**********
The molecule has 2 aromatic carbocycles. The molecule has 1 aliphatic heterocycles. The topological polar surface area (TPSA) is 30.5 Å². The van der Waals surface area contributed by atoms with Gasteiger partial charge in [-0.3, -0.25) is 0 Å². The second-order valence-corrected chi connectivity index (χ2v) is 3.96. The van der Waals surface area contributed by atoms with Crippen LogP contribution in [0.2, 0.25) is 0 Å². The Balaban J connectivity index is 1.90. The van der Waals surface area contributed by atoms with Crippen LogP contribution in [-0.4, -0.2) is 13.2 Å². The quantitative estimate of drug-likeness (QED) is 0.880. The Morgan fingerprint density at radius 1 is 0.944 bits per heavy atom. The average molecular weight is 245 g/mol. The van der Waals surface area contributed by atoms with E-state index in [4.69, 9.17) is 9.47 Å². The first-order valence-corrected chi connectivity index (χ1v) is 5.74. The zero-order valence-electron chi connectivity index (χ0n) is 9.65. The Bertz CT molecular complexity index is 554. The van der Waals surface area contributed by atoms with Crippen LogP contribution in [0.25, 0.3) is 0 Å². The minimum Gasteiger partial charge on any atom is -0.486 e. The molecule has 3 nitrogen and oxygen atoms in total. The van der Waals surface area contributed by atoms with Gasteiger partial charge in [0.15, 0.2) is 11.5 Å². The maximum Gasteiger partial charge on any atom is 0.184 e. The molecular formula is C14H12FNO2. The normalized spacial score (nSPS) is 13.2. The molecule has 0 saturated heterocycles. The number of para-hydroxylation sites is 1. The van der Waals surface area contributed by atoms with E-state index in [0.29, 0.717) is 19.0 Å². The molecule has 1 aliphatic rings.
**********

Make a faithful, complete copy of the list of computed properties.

The molecule has 2 aromatic carbocycles. The molecule has 1 aliphatic heterocycles. The topological polar surface area (TPSA) is 30.5 Å². The van der Waals surface area contributed by atoms with Gasteiger partial charge in [-0.3, -0.25) is 0 Å². The second-order valence-corrected chi connectivity index (χ2v) is 3.96. The van der Waals surface area contributed by atoms with Crippen LogP contribution in [0.2, 0.25) is 0 Å². The Balaban J connectivity index is 1.90. The van der Waals surface area contributed by atoms with Crippen LogP contribution in [-0.4, -0.2) is 13.2 Å². The quantitative estimate of drug-likeness (QED) is 0.880. The Morgan fingerprint density at radius 1 is 0.944 bits per heavy atom. The average molecular weight is 245 g/mol. The van der Waals surface area contributed by atoms with E-state index in [4.69, 9.17) is 9.47 Å². The first-order valence-corrected chi connectivity index (χ1v) is 5.74. The zero-order valence-electron chi connectivity index (χ0n) is 9.65. The Bertz CT molecular complexity index is 554. The van der Waals surface area contributed by atoms with Crippen LogP contribution in [0.25, 0.3) is 0 Å². The minimum Gasteiger partial charge on any atom is -0.486 e. The molecule has 3 nitrogen and oxygen atoms in total. The van der Waals surface area contributed by atoms with Gasteiger partial charge in [0.15, 0.2) is 11.5 Å². The maximum Gasteiger partial charge on any atom is 0.184 e. The molecular formula is C14H12FNO2. The normalized spacial score (nSPS) is 13.2. The molecule has 0 saturated heterocycles. The number of para-hydroxylation sites is 1. The van der Waals surface area contributed by atoms with E-state index in [0.29, 0.717) is 19.0 Å². The molecule has 1 aliphatic rings.